We need each other to survive.
Canada’s Indigenous peoples have long had less—less opportunity, worse health, fewer years of life. The Truth and Reconciliation Commission helped many Canadians better understand a significant cause of the unequal relationship between Aboriginals and non-Aboriginals. In reading the TRC report I was reminded of a prairie Métis woman’s memoirs published back in 1973. Maria Campbell’s Halfbreed revealed as painfully as recent accounts how broken the relationship is. But the author saw an eventuality that still isn’t much discussed.
Campbell grew up dirt-poor near postwar Prince Albert. Her Cree-speaking community had “no pot to piss in or a window to throw it out.” Lacking Status, they squatted on road lines and Crown land. Some Métis were eventually given 10 acres of rocky muskeg and told to break it, by hand, in three years, which proved impossible. Maria’s mom died in childbirth and the then-12-year-old raised her six siblings, living on roasted gophers while their dad worked farms and a trapline and hunted. The family lived in a one-room cabin until evicted. “Poverty was not ours alone,” she writes. “But [non-Aboriginals] at least had dreams, you had a tomorrow. My parents and I never shared any aspirations for a future.”
Teachers hit Maria’s siblings for being “unclean”; classmates ridiculed the non-whites. When welfare agents went to put the siblings in foster care, Maria (at 15 years old) hastily married a white man to keep the family together. He beat her and soon left her. Welfare seized the kids. Maria ended up in Vancouver, Calgary and Edmonton, and fell into a long haze of prostitution, heroin, alcohol and violence. Her survival is a miracle, no less her writing about it.
The book doesn’t set out to shame non-Aboriginals and is even darkly funny at times. Maria rats out her dad’s hunting in a national park—for an Oh Henry bar. But it is an indictment of our government. “I only want to say: This is what it was like, this is what it is still like,” Maria writes. Policies and practices her community was subjected to seemed designed mainly to humiliate her people and break their spirits.
Inspired by her Cheechum (grandmother), Maria eventually allowed herself to imagine better days: “One day, very soon, people will set aside their differences and come together as one. Maybe not because we love one another, but because we need each other to survive. Then, together, we will fight our common enemies.” Now we indeed share common enemies, from pollution, species extinction and resource scarcity to man-made natural disasters, which will spare none of us. But Indigenous people such as Maria Campbell have survived decades of adversity. Her example has much to show other Canadians about humility, courage and resilience.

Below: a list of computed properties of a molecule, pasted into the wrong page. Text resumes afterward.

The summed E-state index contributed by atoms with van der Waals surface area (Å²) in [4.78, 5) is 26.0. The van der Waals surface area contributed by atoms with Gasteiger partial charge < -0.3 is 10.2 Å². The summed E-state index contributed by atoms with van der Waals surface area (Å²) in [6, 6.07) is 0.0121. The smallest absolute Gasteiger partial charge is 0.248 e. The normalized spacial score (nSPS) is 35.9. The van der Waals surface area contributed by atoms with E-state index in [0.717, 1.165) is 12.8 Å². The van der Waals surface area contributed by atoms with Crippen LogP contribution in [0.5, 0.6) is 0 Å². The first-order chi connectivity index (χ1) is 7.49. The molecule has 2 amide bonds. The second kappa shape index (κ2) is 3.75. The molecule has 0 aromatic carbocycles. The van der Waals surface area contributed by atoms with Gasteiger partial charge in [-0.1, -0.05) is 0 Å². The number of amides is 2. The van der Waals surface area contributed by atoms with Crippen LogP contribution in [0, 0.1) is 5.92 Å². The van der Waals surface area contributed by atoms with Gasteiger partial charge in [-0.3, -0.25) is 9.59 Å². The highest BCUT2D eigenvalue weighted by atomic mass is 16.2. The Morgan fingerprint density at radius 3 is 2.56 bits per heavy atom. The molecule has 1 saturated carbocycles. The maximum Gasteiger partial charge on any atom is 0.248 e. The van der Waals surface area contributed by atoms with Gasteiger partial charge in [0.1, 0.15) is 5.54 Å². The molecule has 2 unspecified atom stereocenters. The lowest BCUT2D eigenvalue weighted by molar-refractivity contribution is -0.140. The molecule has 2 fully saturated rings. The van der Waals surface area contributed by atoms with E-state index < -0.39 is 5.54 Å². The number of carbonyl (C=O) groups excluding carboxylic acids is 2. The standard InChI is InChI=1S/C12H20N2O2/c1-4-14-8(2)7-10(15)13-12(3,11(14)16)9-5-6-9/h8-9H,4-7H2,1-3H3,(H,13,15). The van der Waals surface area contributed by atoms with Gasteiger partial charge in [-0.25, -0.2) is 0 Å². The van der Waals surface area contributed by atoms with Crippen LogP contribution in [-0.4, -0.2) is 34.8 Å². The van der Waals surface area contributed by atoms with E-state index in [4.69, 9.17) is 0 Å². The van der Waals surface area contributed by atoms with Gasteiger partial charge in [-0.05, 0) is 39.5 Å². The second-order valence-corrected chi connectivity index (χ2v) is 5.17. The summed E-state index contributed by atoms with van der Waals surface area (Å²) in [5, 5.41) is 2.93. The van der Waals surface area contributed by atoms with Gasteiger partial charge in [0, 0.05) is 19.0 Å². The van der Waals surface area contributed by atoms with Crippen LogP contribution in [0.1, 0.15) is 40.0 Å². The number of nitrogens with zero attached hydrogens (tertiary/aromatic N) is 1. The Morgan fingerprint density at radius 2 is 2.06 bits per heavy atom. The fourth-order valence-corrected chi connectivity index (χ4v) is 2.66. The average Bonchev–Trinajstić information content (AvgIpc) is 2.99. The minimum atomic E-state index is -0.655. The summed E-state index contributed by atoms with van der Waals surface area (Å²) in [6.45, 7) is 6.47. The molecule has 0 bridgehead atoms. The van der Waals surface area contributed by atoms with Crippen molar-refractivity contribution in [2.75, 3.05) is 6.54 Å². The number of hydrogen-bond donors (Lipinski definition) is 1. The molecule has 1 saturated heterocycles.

Today Maria Campbell is a prominent Métis leader and teacher. She has lived to witness positive steps: the TRC and Prime Minister Justin Trudeau’s agreement with its calls to action, the inquiry into Missing and Murdered Indigenous Women, Canada’s apology for residential schools, the Daniels decision on Métis status, the UN Declaration on the Rights of Indigenous Peoples, even talk of revisiting the Indian Act.
An even better sign of progress is that problems such as undrinkable water on reserves, low graduation rates and high incarceration and suicide rates are increasingly seen less as “Native problems” and more as our collective responsibility.
At book’s end Maria speaks at the Prince Albert prison and is given a painting of a burnt-out tree stump with little green shoots poking out of the ashes. Aboriginals are by far this country’s fastest-growing demographic. May the hope of the shoots be fulfilled in our lifetime. #